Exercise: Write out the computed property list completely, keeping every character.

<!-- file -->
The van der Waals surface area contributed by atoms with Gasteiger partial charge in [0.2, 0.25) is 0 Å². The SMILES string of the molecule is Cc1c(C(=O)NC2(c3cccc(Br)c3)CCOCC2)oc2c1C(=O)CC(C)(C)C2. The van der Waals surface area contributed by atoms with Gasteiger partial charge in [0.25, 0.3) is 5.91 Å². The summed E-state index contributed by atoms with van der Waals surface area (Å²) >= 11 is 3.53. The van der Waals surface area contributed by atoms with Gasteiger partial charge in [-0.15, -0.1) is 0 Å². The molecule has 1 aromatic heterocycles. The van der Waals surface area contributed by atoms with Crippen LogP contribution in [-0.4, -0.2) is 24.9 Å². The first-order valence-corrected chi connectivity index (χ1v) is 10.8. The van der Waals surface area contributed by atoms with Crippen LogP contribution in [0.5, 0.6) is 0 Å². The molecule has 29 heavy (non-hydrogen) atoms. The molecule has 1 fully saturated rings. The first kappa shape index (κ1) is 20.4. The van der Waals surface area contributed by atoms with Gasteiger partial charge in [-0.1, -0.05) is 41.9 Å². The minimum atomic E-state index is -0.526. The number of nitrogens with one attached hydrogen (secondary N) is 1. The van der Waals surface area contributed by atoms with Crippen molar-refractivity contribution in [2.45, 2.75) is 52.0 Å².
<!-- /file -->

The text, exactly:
The van der Waals surface area contributed by atoms with Gasteiger partial charge in [0.2, 0.25) is 0 Å². The SMILES string of the molecule is Cc1c(C(=O)NC2(c3cccc(Br)c3)CCOCC2)oc2c1C(=O)CC(C)(C)C2. The van der Waals surface area contributed by atoms with Gasteiger partial charge in [0.25, 0.3) is 5.91 Å². The summed E-state index contributed by atoms with van der Waals surface area (Å²) >= 11 is 3.53. The van der Waals surface area contributed by atoms with Gasteiger partial charge in [-0.15, -0.1) is 0 Å². The molecule has 1 aromatic heterocycles. The van der Waals surface area contributed by atoms with Crippen LogP contribution in [-0.4, -0.2) is 24.9 Å². The first-order valence-corrected chi connectivity index (χ1v) is 10.8. The van der Waals surface area contributed by atoms with Crippen LogP contribution in [0.5, 0.6) is 0 Å². The molecule has 29 heavy (non-hydrogen) atoms. The molecule has 1 fully saturated rings. The first kappa shape index (κ1) is 20.4. The van der Waals surface area contributed by atoms with Gasteiger partial charge in [-0.1, -0.05) is 41.9 Å². The minimum atomic E-state index is -0.526. The number of nitrogens with one attached hydrogen (secondary N) is 1. The van der Waals surface area contributed by atoms with Crippen molar-refractivity contribution in [2.45, 2.75) is 52.0 Å².